Night Call is a rare and cathartic experience, one that astutely captures the simple and profound moment of hopping into a taxi and having a chat with the driver, who in one of those rare and memorable situations can serve as an effective combination of a therapist and bartender. Personally, some of the most indelible conversations I’ve ever had in my life were when I had a bit of a chat with my taxi driver. Granted, on most trips it is an awkward silence filled in by the radio, but more often than not it’s a pretty cool connection between two strangers trading stories across a span of 20 or so minutes.
In Night Call you are a taxi driver caught in the midst of something far bigger than yourself. There is a serial killer on the loose and you somehow managed to survive the assault. With bills piling up in a dingy studio apartment, you have no choice but to drive through the streets of Paris, picking up strangers in the dark to earn a living. Soon you find yourself caught in some elaborate corruption and conspiracy within the law enforcement, which means you now need to “cooperate” with the authorities, lest your past catches up to you. Suddenly the taxi driver is neither a therapist nor a bartender, but a begrudging detective.
The main crux of the experience in Night Call is picking up passengers during each night shift and having a conversation with them: most of these clients are inconsequential to the main narrative, while some end up being key players in the broader serial killer conspiracy. Ultimately every passenger you pick up in the graveyard shift proves to be memorable in their own right. They all have a story, some more willing to banter than others, and yet they all collectively portray a broad spectrum of the modern human condition.
It’s clear by now that this video game is a noir narrative at its heart and, more so than the main objective and storyline, it’s the act of simply picking up these many, many passengers that becomes the core of the experience in Night Call. With a passenger “Passidex” to complete, most players will enjoy the act of simply driving strangers around and hearing their stories, which is why the inclusion of a free-roaming mode independent of the main adventure is most certainly a smart move by the developers.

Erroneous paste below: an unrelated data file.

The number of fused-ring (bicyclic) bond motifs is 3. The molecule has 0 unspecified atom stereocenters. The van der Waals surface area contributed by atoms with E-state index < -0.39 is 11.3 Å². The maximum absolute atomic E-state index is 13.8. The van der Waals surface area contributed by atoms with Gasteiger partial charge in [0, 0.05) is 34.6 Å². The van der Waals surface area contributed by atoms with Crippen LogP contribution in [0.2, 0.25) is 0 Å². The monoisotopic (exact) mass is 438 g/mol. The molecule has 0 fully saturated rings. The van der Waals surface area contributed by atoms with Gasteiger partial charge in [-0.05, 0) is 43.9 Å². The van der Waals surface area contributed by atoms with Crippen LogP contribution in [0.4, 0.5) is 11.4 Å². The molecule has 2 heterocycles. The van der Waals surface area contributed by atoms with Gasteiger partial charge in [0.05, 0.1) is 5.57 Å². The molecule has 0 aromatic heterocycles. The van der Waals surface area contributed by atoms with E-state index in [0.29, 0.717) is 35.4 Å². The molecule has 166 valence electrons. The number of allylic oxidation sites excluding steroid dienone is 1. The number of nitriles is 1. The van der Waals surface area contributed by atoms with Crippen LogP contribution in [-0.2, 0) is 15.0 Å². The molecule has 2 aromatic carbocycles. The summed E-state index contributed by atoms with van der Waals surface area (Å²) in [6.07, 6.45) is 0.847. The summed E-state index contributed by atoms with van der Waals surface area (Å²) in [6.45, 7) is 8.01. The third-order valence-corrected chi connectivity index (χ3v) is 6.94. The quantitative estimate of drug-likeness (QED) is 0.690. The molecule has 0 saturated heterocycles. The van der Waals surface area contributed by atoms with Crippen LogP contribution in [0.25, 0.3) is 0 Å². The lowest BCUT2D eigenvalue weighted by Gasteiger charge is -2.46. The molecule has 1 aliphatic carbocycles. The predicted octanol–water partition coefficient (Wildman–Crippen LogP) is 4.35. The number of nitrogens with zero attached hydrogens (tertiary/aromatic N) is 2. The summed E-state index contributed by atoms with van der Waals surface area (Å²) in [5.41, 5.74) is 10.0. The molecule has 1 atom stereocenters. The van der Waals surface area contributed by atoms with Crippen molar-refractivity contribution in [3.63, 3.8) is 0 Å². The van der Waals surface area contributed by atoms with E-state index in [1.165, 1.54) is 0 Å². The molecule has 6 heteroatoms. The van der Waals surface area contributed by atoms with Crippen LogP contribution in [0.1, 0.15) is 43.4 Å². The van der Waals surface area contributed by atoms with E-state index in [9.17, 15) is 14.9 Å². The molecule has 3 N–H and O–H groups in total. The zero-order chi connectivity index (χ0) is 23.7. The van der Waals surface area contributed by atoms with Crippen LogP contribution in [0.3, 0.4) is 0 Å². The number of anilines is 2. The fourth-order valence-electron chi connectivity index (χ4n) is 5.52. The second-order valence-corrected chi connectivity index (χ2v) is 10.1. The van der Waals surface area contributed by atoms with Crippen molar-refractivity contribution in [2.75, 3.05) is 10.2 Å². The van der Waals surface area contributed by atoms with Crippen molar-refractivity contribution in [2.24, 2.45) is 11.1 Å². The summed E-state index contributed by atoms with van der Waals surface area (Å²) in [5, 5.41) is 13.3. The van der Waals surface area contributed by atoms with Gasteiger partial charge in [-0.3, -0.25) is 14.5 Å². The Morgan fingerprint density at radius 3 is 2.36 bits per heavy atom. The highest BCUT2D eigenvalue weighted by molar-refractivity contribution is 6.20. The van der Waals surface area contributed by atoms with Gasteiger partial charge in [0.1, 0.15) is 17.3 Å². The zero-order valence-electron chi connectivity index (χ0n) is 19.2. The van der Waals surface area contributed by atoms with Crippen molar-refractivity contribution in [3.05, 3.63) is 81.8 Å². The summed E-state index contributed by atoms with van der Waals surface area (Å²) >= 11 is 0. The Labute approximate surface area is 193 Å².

Night Call has a non-linear progression to it, and while the pace is slow it suits the mood of the experience. By the end of the shift, there usually isn’t enough time to put all the clues and notes together before it’s time to hit the clunky sofa bed. Not that it matters, because ultimately the journey is far more interesting than reaching the end of the murder mystery. Although largely text and narrative-based, there are some gameplay mechanics in place here which, although don’t really punctuate the experience too much, certainly help with the overall immersion. Fares are collected and a fuel tank needs to be kept full, which means spending some of the earnings at the petrol station. By the end of a shift both time and energy are scarce, which means you will need to carefully decide how to spend the limited time at home to “study” and piece together the clues. Importantly, what shines the most about the gameplay is how dialogue choices and trees are frequent, often leading to interesting and contrasting directions in a conversation.
Visually Night Call makes use of an ideal noir-style aesthetic with memorable character designs, and the haunting music does an excellent job of creating a sombre sense of atmosphere. It really does invoke the feeling of being alone under the night lights of Paris. It’s not always perfect though, as some of the animations tend to be looped and, in some cases, don’t match what’s happening in the narrative, especially during moments the taxi is shown to be driving when it really should be parked. This is but a small complaint to an otherwise gripping and immersive ambience.
Night Call on Xbox One is a vague yet captivating journey into the heart of modern humanity, as seen through the eyes of a lone taxi driver caught in a rather deadly game. Even when the structure and direction of the main objective isn’t always clear, the very act of interacting with passengers in a meaningful way is perhaps the most cathartic and significant aspect of the whole experience. If you love the idea of spontaneously chatting with fascinating strangers, then Night Call will most certainly give you a long list of memorable characters.